Flora                   82    122
Madison-Ridgeland      168    290
Ridgeland              191    245
Rosa Scott             278    410
Business & Commerce     21    194
32

II (a) The number of full teachers in the District by race is:

33

White:   38
Black:  157
34

(b) The number of full time teachers in each school of the District by race is:

35

      School         White  Black
      ------         -----  -----
Ridgeland              7     11
Madison-Ridgeland      8     14
Rosa Scott             8     20
Flora                  3      6
East Flora             4     35
Luther Branson         1     21
Velma Jackson          4     45
Business & Commerce    3      5

1971-72 School Year (as of April 15, 1972)

36

I (a) The number of students enrolled in the District by race is:

37

White:    769
Black:  3,318
38

(b) The number of students enrolled in each school of the District by race is:

39

      School         White  Black
      ------         -----  -----
Velma Jackson            0  1,028
Luther Branson           4    457
East Flora               0    826
Flora                  122     92
Madison-Ridgeland      155    275
Ridgeland              172    235
Rosa Scott             316    405
Business & Commerce     27    196
40

II (a) The number of full time teachers in the District by rase is:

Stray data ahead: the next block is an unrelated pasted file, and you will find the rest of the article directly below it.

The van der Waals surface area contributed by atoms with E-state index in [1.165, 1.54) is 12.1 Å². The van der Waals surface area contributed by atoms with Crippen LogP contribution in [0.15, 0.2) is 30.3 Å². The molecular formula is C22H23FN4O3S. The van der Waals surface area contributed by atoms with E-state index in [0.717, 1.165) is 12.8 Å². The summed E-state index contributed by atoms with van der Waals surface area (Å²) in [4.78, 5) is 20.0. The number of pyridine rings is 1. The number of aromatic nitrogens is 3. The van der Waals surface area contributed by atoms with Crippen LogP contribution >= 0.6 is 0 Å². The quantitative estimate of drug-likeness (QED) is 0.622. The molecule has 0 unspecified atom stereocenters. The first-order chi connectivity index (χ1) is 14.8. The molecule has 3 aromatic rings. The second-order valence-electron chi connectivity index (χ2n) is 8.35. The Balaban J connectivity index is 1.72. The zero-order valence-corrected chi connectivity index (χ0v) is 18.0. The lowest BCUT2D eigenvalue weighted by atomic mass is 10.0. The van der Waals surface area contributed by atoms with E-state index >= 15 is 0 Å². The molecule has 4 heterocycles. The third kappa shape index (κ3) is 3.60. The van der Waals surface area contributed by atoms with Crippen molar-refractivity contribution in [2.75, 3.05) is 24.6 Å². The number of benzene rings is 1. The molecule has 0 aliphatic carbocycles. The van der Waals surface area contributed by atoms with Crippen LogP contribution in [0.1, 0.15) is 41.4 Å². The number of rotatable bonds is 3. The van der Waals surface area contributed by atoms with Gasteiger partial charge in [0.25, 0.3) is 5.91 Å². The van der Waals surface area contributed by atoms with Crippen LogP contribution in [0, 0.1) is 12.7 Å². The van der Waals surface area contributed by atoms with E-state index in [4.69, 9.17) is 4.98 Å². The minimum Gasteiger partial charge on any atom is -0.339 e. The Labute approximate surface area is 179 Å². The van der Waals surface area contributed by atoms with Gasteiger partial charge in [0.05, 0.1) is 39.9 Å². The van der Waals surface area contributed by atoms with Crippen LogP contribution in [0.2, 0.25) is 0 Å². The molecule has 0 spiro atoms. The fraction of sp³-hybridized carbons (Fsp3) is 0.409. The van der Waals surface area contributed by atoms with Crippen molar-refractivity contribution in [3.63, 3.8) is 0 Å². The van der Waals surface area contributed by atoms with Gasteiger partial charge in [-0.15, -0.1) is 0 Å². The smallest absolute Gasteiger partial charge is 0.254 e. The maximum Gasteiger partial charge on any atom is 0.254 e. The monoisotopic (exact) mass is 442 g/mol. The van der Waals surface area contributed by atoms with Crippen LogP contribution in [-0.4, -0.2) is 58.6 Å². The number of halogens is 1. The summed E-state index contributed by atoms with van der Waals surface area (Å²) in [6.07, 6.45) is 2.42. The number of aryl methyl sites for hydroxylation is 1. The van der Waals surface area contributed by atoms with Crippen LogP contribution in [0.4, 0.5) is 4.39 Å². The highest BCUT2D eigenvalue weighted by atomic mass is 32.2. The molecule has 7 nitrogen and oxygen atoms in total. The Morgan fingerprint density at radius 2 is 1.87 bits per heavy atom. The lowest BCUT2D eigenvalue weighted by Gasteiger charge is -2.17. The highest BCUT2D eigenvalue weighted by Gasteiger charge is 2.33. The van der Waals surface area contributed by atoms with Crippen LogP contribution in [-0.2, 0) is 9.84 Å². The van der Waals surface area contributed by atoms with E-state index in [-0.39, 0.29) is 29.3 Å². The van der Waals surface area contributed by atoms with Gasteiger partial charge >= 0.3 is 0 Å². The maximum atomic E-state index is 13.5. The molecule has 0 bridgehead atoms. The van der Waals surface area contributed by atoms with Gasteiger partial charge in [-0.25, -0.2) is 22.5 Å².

41

White:   44
Black:  144
42

(b) The number of full time teachers in each school of the District by race is:

43

      School         White  Black
      ------         -----  -----
Rosa Scott            9.1   20
Ridgeland             7.5   11
Flora                 4.4    6.4
Madison-Ridgeland    10     10
Luther Branson        3     17.6
East Flora            5     31.6
Velma Jackson         2     42.4
Business & Commerce   3      5
44

Thus, in March 1970, when the Board determined not to rehire the plaintiffs, three of the seven schools in the system were still completely black. A year later, the school system was more, not less, segregated, since three schools were completely black and a fourth school had only one white and 455 blacks. At the time of the refusal to rehire, three of the schools were completely segregated with respect to teachers. Only the most minimal improvement was registered the following year, and even then none of the schools had achieved the faculty desegregation required earlier by this court's order.

45

It is equally clear that there was a reduction in the teaching force in the relevant time period. The teaching force in the 1969-70 school year numbered 231 (69 white, 162 black). In the 1970-71 school year, the number had declined to 214 (59 white, 155 black).1 The number of white students and the total number of students in the system also declined over the year.

46